Read It, Late September 2016

Word Cloud

Well, the second half of August went fast. And so did most of September. This blog post has been sitting on my computer, unfinished, for some time. I’ll try to be more regular, although I am now spending my free time packing my books for a move, which is taking up a great deal of time. The library takes up a lot of boxes, and a lot of storage space! I had to rent a second storage unit. I purchased heavy-duty 12” x 12” x 12” boxes from U-Line, so that I can stack them without worrying about crushed boxes and damaged books. So far I have almost fifty boxes of books packed. I am not sure exactly how many boxes we will need, but I suspect it will be about a hundred. As I pack them, I am taking pictures of each book, and updating my Delicious Library database. So if all goes well, by the time we are completely packed, I will have a complete catalog of every book I own.

Packing and sorting books always brings up the question of whether and what books to purge, and how. I have pulled out a few to give away, but I have not really taken the time to consider whether to keep each book. It is difficult to decide. A lot of the books, especially my older computer science books, took considerable effort to track down. Many are long out of print and scarce. It would be almost criminal to just send them off to the Goodwill or a library book sale. They are unlikely to find a good home that way. I have in the past considered setting myself up as a seller on Alibris, but you have to pay to do that. That might make sense after the move. Alternately, I could list books on eBay. Basic eBay listings don’t cost me anything, as a seller, unless the item sells.

Anyway, on to the books.

Acceptance by Jeff VanderMeer

When I reviewed Authority a short while ago, I wrote:

I have started reading the third part with low expectations. I haven’t finished it yet. Already, it is more engaging than the second one. But I think my final verdict will likely be that readers should read the first book, which I reviewed highly in May, and stop there.

And in short, this is exactly what happened. I finished Acceptance and found it unsatisfying. Like Authority, it suffers in comparison to the first book, Annihilation. It sets up the sensation that there will be revelations and climaxes. We learn a little more and speculate a little more about what is going on in Area X, and there are some interesting and disturbing scenes and moments, but overall the latter two books in the trilogy both lack the sense of sustained build-up, forward movement, and storytelling that kept me happily turning pages of the first one.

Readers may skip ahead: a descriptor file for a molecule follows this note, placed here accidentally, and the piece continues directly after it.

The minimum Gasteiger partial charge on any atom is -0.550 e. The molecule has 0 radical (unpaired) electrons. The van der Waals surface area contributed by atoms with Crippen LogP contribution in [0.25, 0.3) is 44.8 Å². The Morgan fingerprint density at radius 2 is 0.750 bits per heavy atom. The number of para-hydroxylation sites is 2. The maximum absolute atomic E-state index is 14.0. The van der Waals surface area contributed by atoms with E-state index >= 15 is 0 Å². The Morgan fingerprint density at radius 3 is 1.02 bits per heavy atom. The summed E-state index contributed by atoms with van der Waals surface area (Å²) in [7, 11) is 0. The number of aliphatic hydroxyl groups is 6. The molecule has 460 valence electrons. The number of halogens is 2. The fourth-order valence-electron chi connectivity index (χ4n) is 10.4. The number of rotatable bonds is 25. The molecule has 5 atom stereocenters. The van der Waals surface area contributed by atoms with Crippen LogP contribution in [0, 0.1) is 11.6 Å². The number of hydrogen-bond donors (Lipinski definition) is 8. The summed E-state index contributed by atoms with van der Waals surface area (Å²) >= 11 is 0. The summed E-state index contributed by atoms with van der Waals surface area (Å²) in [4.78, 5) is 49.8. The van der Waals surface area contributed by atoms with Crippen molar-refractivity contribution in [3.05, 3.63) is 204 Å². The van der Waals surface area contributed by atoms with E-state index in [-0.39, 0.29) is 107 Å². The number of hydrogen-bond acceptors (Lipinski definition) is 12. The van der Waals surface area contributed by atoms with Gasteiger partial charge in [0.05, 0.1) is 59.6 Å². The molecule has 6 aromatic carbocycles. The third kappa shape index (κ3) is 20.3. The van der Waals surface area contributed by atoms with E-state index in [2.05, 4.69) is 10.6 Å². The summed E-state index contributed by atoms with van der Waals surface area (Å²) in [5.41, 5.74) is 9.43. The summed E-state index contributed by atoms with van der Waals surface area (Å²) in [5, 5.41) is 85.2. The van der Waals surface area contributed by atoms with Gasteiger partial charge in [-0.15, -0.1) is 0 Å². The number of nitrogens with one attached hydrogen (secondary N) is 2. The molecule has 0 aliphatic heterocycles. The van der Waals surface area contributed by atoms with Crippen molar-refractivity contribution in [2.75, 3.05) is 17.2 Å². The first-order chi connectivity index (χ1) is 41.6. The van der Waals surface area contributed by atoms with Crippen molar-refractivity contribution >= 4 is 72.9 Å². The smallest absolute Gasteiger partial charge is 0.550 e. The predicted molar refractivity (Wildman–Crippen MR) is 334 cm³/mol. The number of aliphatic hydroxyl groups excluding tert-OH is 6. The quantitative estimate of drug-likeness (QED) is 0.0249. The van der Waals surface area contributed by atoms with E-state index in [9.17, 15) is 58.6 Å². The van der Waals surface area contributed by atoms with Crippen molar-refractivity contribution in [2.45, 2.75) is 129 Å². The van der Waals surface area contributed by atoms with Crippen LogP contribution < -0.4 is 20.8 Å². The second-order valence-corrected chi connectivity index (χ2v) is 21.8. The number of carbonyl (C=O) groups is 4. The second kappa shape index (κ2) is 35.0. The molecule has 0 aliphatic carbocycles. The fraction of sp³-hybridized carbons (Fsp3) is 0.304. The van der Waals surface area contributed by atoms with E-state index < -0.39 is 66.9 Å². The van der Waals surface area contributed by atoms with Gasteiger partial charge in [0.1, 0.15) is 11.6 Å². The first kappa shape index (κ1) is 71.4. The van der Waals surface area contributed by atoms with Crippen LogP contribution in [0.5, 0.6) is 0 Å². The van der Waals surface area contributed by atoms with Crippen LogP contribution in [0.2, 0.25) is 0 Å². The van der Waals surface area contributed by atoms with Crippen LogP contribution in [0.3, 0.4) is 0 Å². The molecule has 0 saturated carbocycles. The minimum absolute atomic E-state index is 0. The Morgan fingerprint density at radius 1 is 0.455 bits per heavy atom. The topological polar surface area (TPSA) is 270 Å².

So I’m going to do what I said I would do, keeping the first volume in my library and giving away the other two, and accept that VanderMeer tried, but somehow wasn’t able to make these books really work together as a trilogy. I think the setting might still be a fertile setting for other stories, but the stories VanderMeer actually managed to tell in Authority and Acceptance just didn’t live up to the uncanny weirdness, beauty, and intensity he achieved in the first volume. Which is a shame, but not exactly a startling revelation, since many, many trilogies follow in those same well-worn tracks.

The Stainless Steel Rat Books

Some time ago I read Harry Harrison’s original novel The Stainless Steel Rat, released all the way back in 1961.

In the last couple of weeks I picked up an omnibus paperback containing the first three books and so completed the next two books, The Stainless Steel Rat’s Revenge and The Stainless Steel Rat Saves the World.

Revenge features a storyline about an alien civilization that has expansionist aspirations, and is busily invading other planets. Harrison’s world is not deep or complex but it is entertaining and fast-moving. His plot points often seem a little bit clichéd and feel like TV dramas, but I think one could make the case that this is, in part, because his novels have influenced several generations of screenwriters.

In World there is an elaborate time-travel narrative. Time-travel stories were not new in 1972, but some of the tropes weren’t quite as tired. Slippery Jim travels back in time to 1975, and has highly amusing adventures trying to figure out the culture of old Earth.

I’m currently working on The Stainless Steel Rat Wants You. In this volume, Slippery Jim’s twin sons are full-grown and ready to embark on a dubious adventure with Jim and Angelina.

Let’s face it; the Stainless Steel Rat stories are not heavy, or deep. At least, the ones I’ve read so far are not, although amid Slippery Jim’s constant boozing, an admirable personal philosophy does emerge — a philosophy about personal freedom, coercion, and the role of the state and the military.

Harrison is apparently still writing Stainless Steel Rat stories over fifty years later, so maybe the new ones get heavier or deeper. I don’t yet know. The volumes I’ve read so far are slightly satirical but mostly just amusing adventures in the mold of old-fashioned adventure tales. They are admirable as light reading. Each one consists of about 21 short chapters. There are lots of narrow escapes and cliffhangers. They are, in fact, a nice antidote to some of the much heavier works that I’m reading. Works like…